Plaintiffs also claim that McDonald's Corporate controls the details of when employees work and what tasks they perform through its franchisees' use of McDonald's Corporate's mandatory computer systems and software. The mandatory software programs allegedly control the franchisees by prescribing restaurants' staffing levels; generating weekly employee schedules; positioning crew members within restaurants; monitoring each restaurant's labor expenses and sales receipts so that McDonald's Corporate can instruct franchisees on reducing labor costs; tracking employee hours, sales made, customer counts, transactions per worker-hour, and labor costs. Additionally, plaintiffs allege that McDonald's Corporate is a joint employer such that it can be liable under Title VII and Section 1981 because it controls the operations at franchised restaurants through mandatory manager training sessions, monitors employee relations, and assesses all job applicants at franchised locations before they are hired.

Claimed Discrimination

Some of the stores operated by the Franchisee were previously operated by a different franchisee during which the plaintiffs claim sexual and racial harassment occurred by two managers and at least one other employee. Plaintiffs allege that McDonald's Corporate was put on notice of the alleged mistreatment. In or around December 2013, Franchisee took over the locations and promoted one of the managers. The other manager, who had previously been fired shortly after racial harassment allegations had been made, was rehired as an assistant supervisor by the Franchisee.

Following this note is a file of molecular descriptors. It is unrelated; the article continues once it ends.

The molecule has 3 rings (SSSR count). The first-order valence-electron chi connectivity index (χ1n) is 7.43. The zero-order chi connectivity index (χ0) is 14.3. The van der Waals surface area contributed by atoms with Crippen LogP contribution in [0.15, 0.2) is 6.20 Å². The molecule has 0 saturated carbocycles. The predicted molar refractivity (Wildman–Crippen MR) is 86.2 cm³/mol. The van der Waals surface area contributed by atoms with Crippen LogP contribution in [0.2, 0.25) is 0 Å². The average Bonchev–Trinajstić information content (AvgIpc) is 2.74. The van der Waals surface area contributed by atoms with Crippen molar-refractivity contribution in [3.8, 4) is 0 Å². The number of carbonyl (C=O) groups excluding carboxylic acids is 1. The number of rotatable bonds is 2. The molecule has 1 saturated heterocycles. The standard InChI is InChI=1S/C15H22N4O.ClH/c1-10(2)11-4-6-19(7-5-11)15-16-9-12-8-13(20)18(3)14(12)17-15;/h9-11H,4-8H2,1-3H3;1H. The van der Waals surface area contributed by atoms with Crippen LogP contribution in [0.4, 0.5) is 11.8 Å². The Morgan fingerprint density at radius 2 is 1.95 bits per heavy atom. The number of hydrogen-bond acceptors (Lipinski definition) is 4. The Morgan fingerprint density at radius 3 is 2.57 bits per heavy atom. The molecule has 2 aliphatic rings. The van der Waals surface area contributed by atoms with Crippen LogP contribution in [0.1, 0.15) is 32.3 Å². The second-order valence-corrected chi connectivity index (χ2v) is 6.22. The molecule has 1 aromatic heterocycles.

Plaintiffs claim the managers engaged in "rampant racial and sexual harassment" including using racial epithets, denigrating them because of their race, and engaging in offensive sexual language and actions. The Complaint details many specific statements and actions that were allegedly made against the plaintiffs. Plaintiffs also allege that white employees were treated differently than African-American employees for rule violations, with white employees being forgiven without punishment. Further, shortly after Franchisee took over, plaintiffs allege that the Franchisee's owner decided to reduce the number of African-American employees by hiring white workers and then terminating African-American employees. Nine of the plaintiffs assert that they were harassed and terminated because of their race and another was harassed and constructively discharged as a result of her race. Finally, two of the plaintiffs also claim they were sexually harassed.

We expect McDonald's Corporate to forcefully argue it must be dismissed by challenging the joint employer allegations. Given the recent NLRB actions, franchisors will be paying close attention to this case and are aggressively fighting against these threats to their business model.


1 Betts, et al. v. McDonald's Corp. et al., Case No. 4:15-cv-00002 (W.D. Va. Jan. 22, 2015).